The issue I want to raise in this paper concerns the role Vygotsky attributed to the objective world in the course of ontogenesis. Even if Vygotsky assumed the evolution of knowledge in the history of mankind to be the reflection of the objective world, the possibility remains that in the process of individual development, social interaction is the major drive which causes children to gain that knowledge. This is an important issue that should be examined, because while educational researchers who support the sociocultural theory tend to stress the role of social interaction in children’s development, the role of the objective world has been unclear in their arguments. (e.g., Forman et al., 1993)
Children’s relation to the objective world discussed in the 2nd chapter of Thinking and Speech
Is it Vygotsky’s view that social interaction alone is the cause of development in children? Does he not assume a legitimate role played by children’s contact with the objective world in studying their development? To find a clue to these questions, I will now turn to the examination of the 2nd chapter of Thinking and Speech.
The main theme of Thinking and speech, as is well known, is the way development of communication gives rise to children’s development of verbal thinking. The 2nd chapter, not necessarily a well referenced chapter in this work, consists of Vygotsky’s critical examination on Piaget’s psychological research. This chapter is usually understood to posit the social nature of children’s psychological development as opposed to Piaget’s notion of children’s egocentrism. Thus, it seems that in accordance with the main theme of Thinking and Speech, Vygotsky stresses the significance of social interaction in this chapter.
Nevertheless, by carefully examining this chapter, we can see that Vygotsky discusses not only the significance of social interaction in the development of verbal thinking, but together with it, the significance of children’s relation to the objective world. Without taking into account both of these factors, we cannot obtain a comprehensive understanding of Vygotsky’s psychological research.
In this chapter, Vygotsky (1987) examines Piaget’s research under the assumption that the egocentric character of children’s thinking is the central concept in his research project. Vygotsky attempts to examine the validity of this concept from a genetic standpoint, that is, the origin of children’s egocentric nature and its developmental destiny. Vygotsky examines critically Piaget’s explanation of the genetic relationships among the three forms of thought he assumes to exist in the course of children’s psychological development, that is, autistic thinking, egocentric thinking and rational tininking. Piaget sees egocentiric thinking as the intermediate and unifying link between the other two extreme stages in the development of thinking.
According to Vygotsky, Piaget sees the essence of egocetrism in two factors, that is, children’s asociality and the unrealistic character of children’s practical activity. It is well known that Vygotsky’s critical reinterpretation of the former factor, by means of an experimental verification of the genetic nature of children’s egocentric speech, led him to the concept of the social nature of children’s development. But what is noteworthy here is the fact that Vygotsky’s critical examination is not only directed towards the former factor, but the latter as well. In Vygotsky’s view, both of these two factors make up Piaget’s perspective. Thus, to understand the perspective of Vygotsky himself, we have to take in to account not only his critical reinterpretation of the notion of children’s asociality, but, together with it, the unrealistic character of children’s activity. The latter concerns the relationship between children and the objective world (objective reality, in Vygotsky’s terms).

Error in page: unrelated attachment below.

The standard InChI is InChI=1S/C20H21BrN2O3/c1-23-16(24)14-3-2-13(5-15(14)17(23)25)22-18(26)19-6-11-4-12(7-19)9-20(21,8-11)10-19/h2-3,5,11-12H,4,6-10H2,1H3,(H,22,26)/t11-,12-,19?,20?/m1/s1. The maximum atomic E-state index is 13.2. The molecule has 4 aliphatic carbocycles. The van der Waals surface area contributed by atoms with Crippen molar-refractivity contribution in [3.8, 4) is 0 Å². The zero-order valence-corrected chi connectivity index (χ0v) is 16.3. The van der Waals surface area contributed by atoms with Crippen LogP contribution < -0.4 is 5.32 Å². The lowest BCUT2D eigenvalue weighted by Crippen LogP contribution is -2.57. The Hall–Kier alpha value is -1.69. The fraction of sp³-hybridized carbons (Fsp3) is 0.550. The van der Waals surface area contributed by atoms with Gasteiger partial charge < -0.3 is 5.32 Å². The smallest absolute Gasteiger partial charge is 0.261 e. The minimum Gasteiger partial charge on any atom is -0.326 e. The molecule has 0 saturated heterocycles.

Vygotsky observes that the two factors which Piaget points out stems from his dependance on Freud’s concept that the pleasure principle precedes the reality principle. Drawing up on this concept, Piaget assumes that children’s thinking is by nature unrealistic, serving only to satisfy children’s personal needs and desire, without any adaptation to the objective reality. Because children’s thinking is by nature unrealistic, realistic thinking comes from the outside, namely from the social environment. This is where Piaget’s assumption of the asocial and unrealistic character of children come together. Just as the individual (in Piaget’s case, which is tied to the biological) is opposed to the social, children’s personal needs and desire are opposed to the adaptation to objective reality.
The initial and the basic idea underlying this entire conception of the development of thinking - and the source of Piaget’s genetic definition of the child’s egocentrism-is the concept that autistic thinking is the first form of thinking(i.e., that wich determines the child’s psychological natrure). Piaget borrowed this idea from psychoanalytic theory. Realistic thinking is seen as a later development, one imposed on the child from the outside through a long and systematic process of coericion by the surrounding social environment. (Vygotsky, L.S., 1987, p.59) Vygotsky, bulding on Bleuler’s research, refutes Piaget’s assmuption of the unrealistic character of children’s practical activity. For children, the adaptation to reality is not something opposed to satisfaction of their inner needs. All adaptation is directed by needs.